I lost my friend to the deadly COVID disease and as the rule goes, even the family members are not allowed to touch the body.
Just outside the hospital, a group of people came and helped me in getting the dead body of my friend into the ambulance, the people who helped me were Muslims and they didn’t ask what my religion was.
On the way we were stopped and offered some food by a group of people, all of them were Muslims.
On reaching the crematorium where we were supposed perform last rites of my friend, a group of people helped me getting my friend out of the ambulance, they called all the family members of my friend to have a last glimpse of him. All of them were Muslims.
Taking a risk by touching the dead body, helping in cremation, offering food, is kind of a help that one hardly expects in such distressing times and for obvious reasons, because nobody wants to contract the virus.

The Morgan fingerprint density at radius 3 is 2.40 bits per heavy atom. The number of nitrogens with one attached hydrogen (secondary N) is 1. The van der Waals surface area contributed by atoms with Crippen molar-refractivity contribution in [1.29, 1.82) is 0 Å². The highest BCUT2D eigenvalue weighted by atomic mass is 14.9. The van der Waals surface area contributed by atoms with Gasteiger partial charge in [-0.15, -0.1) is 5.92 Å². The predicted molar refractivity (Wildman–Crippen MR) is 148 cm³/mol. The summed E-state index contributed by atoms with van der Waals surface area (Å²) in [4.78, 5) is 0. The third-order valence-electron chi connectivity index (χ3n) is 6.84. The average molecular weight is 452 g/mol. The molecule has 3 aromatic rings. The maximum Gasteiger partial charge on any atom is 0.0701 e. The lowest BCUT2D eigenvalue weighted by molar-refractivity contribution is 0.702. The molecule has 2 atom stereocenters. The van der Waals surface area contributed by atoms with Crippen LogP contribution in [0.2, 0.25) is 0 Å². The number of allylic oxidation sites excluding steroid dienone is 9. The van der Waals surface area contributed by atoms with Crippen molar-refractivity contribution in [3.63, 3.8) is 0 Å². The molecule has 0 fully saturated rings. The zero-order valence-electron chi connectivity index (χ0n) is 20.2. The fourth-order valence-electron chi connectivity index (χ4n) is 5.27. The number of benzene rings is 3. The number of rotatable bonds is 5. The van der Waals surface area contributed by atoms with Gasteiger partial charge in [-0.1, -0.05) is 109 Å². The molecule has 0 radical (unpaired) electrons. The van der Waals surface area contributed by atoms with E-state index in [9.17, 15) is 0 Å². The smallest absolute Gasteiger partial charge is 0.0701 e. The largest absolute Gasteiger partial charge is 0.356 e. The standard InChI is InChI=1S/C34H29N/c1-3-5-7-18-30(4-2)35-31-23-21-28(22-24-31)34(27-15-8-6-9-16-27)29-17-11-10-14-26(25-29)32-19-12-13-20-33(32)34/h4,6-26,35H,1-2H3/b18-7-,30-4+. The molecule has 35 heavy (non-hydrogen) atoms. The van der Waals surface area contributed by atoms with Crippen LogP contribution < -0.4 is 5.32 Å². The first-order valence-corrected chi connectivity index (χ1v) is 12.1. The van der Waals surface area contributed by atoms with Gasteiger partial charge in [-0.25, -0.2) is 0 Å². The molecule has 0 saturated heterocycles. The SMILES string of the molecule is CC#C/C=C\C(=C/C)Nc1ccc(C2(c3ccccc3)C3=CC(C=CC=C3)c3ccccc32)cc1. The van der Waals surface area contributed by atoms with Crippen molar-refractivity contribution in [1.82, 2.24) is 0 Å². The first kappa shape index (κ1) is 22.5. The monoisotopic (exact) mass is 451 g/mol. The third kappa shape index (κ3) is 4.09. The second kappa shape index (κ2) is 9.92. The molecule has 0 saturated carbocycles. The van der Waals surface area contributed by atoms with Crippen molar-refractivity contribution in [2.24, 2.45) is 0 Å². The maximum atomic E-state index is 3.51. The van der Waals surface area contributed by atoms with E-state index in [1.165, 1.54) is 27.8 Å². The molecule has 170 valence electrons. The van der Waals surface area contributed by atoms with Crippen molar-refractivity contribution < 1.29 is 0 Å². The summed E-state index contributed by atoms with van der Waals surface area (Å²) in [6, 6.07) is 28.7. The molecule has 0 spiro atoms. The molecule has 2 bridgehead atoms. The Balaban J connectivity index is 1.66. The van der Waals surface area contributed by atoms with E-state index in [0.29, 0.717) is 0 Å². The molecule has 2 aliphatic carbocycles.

The man who identifies himself as Anil, narrates the happenings of his journey from hospital to the crematorium ground where he took the dead body of his friend who died of COVID-19.
Anil with moist eyes can be seen requesting his community with folded hands, not to stigmatize Muslims just because of their religion.
“We need to remember their efforts, the risks they are taking at the cost of their lives, the food they offer without asking ones religion,” once this gets over, we have a habit of forgetting their sacrifices, but I hope this time around we remember what they have done for us and what they have done for nation.